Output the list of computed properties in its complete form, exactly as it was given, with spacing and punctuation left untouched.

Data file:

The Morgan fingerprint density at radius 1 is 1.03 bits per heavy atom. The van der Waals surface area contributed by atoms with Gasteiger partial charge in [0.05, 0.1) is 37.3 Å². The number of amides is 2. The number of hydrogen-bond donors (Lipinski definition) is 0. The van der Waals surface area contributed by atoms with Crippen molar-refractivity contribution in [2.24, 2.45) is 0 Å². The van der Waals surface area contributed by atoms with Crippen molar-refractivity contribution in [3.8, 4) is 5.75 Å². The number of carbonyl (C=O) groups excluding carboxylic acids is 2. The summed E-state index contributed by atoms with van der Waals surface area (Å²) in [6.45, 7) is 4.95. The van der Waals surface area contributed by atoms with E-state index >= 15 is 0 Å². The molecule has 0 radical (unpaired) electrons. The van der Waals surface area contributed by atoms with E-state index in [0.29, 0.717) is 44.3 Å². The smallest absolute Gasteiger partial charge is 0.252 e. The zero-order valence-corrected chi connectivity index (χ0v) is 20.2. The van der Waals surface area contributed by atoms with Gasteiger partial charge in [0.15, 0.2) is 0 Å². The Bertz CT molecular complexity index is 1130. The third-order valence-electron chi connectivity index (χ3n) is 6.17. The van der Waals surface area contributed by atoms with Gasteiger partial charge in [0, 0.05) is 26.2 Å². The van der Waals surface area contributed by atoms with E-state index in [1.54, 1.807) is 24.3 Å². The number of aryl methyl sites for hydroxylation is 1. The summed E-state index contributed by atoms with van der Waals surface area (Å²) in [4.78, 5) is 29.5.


The Morgan fingerprint density at radius 1 is 1.03 bits per heavy atom. The van der Waals surface area contributed by atoms with Gasteiger partial charge in [0.05, 0.1) is 37.3 Å². The number of amides is 2. The number of hydrogen-bond donors (Lipinski definition) is 0. The van der Waals surface area contributed by atoms with Crippen molar-refractivity contribution in [2.24, 2.45) is 0 Å². The van der Waals surface area contributed by atoms with Crippen molar-refractivity contribution in [3.8, 4) is 5.75 Å². The number of carbonyl (C=O) groups excluding carboxylic acids is 2. The summed E-state index contributed by atoms with van der Waals surface area (Å²) in [6.45, 7) is 4.95. The van der Waals surface area contributed by atoms with E-state index >= 15 is 0 Å². The molecule has 0 radical (unpaired) electrons. The van der Waals surface area contributed by atoms with E-state index in [0.29, 0.717) is 44.3 Å². The smallest absolute Gasteiger partial charge is 0.252 e. The zero-order valence-corrected chi connectivity index (χ0v) is 20.2. The van der Waals surface area contributed by atoms with Gasteiger partial charge in [0.15, 0.2) is 0 Å². The Bertz CT molecular complexity index is 1130. The third-order valence-electron chi connectivity index (χ3n) is 6.17. The van der Waals surface area contributed by atoms with Gasteiger partial charge in [0, 0.05) is 26.2 Å². The van der Waals surface area contributed by atoms with E-state index in [1.54, 1.807) is 24.3 Å². The number of aryl methyl sites for hydroxylation is 1. The summed E-state index contributed by atoms with van der Waals surface area (Å²) in [4.78, 5) is 29.5.